Why try it? Aside from the obvious desire to escape arrest, theories include a breakdown in respect for all authority figures, including police, as well as a heightened fear of police in the Black community from generations of racist law enforcement.

“We have seen unfortunately a number of persons of color being injured or killed in police encounters,” said Frank Straub, director of the National Police Foundation Center for Mass Violence Response Studies. “And so I think from a police stand on it, we have to understand that that concern is there, and go into those situations with that understanding.”

Los Angeles District Attorney George Gascon told staff in December that he would not prosecute resisting arrest, as well as drug possession and making criminal threats, while activists have called for decriminalization of resisting arrest, citing cases such as Floyd’s.

Floyd struggled against being placed in a squad car during a May 25 arrest and died as an officer kneeled on his neck or back for more than nine minutes. Former police officer Derek Chauvin was convicted last week of unintentional second-degree murder, third-degree murder and second-degree manslaughter in Floyd’s death.

In the mass protests that followed, resisting arrest became something of a badge of honor for Black Lives Matter and Antifa activists who crossed the line from peacefully demonstrating to rioting and targeting police facilities.

“Unfortunately, there is a perception, not just in communities of color but just on the street, that ‘I don’t have to comply, I can resist,’” Mr. Straub said. “I think that that perception is extremely dangerous and leads to force being used unnecessarily by both citizens and by the police.”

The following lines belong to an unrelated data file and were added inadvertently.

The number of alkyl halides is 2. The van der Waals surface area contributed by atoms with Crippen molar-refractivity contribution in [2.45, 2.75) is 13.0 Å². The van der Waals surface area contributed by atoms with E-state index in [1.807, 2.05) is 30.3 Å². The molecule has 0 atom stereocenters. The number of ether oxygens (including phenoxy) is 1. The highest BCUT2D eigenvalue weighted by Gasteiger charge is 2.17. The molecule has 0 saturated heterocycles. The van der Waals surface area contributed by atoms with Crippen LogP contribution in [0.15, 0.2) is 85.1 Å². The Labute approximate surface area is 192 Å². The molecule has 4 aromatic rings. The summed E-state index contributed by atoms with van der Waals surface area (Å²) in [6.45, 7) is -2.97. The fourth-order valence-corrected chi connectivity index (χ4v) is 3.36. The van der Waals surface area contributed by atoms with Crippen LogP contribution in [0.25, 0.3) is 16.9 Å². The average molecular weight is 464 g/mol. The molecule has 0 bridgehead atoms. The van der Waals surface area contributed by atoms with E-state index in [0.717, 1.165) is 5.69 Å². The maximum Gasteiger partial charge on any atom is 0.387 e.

Six people were shot and killed by police in the 24 hours after the Chauvin verdict, five of whom were reportedly armed, according to The Associated Press. They included 16-year-old Ma’Khia Bryant, who was attacking another girl with a knife when she was shot in Columbus, Ohio.

Her case has spurred protests, as has the police shooting of Andrew Brown Jr. in Elizabeth City, New Jersey, as he tried to drive away after officers sought to serve arrest and search warrants at his home.

Prominent Black leaders such as former President Barack Obama, Vice President Kamala Harris and former Attorney General Eric H. Holder Jr. have exacerbated the situation by pushing the racism narrative instead of sending a message of “comply and you won’t die,” said Los Angeles radio talk-show host Larry Elder.

“If young blacks are taught by respected leaders like Barack Obama, Kamala Harris and Eric Holder that the police routinely engage in ‘systemic racism,’ why should a young Black man comply when he or she has an encounter with the inherently ‘racist’ police?” Mr. Elder said in an email.

The focus on such shootings has also fed an unrealistic view of how common they are. A Manhattan Institute poll released earlier this month found eight in 10 Black Americans believe young Black men are more likely to be shot by police than killed in traffic accidents, when the opposite is true.

“The likelihood of a young black man dying from a car accident is considerably higher than his being killed by police,” the report said.

In fact, the odds of anyone of any race being killed by police, especially while unarmed, “is on the order of one in half a million — and this tiny risk drops to almost nothing in the absence of intense resistance,” Mr. Reilly said.

“Probably the best advice that could be given to young males of any race is: Simply obey any lawful order from the police and, if you find them to be harsh or abusive, ‘tell it to the judge’ or to your lawyer later on — when everyone is home safe,” he said.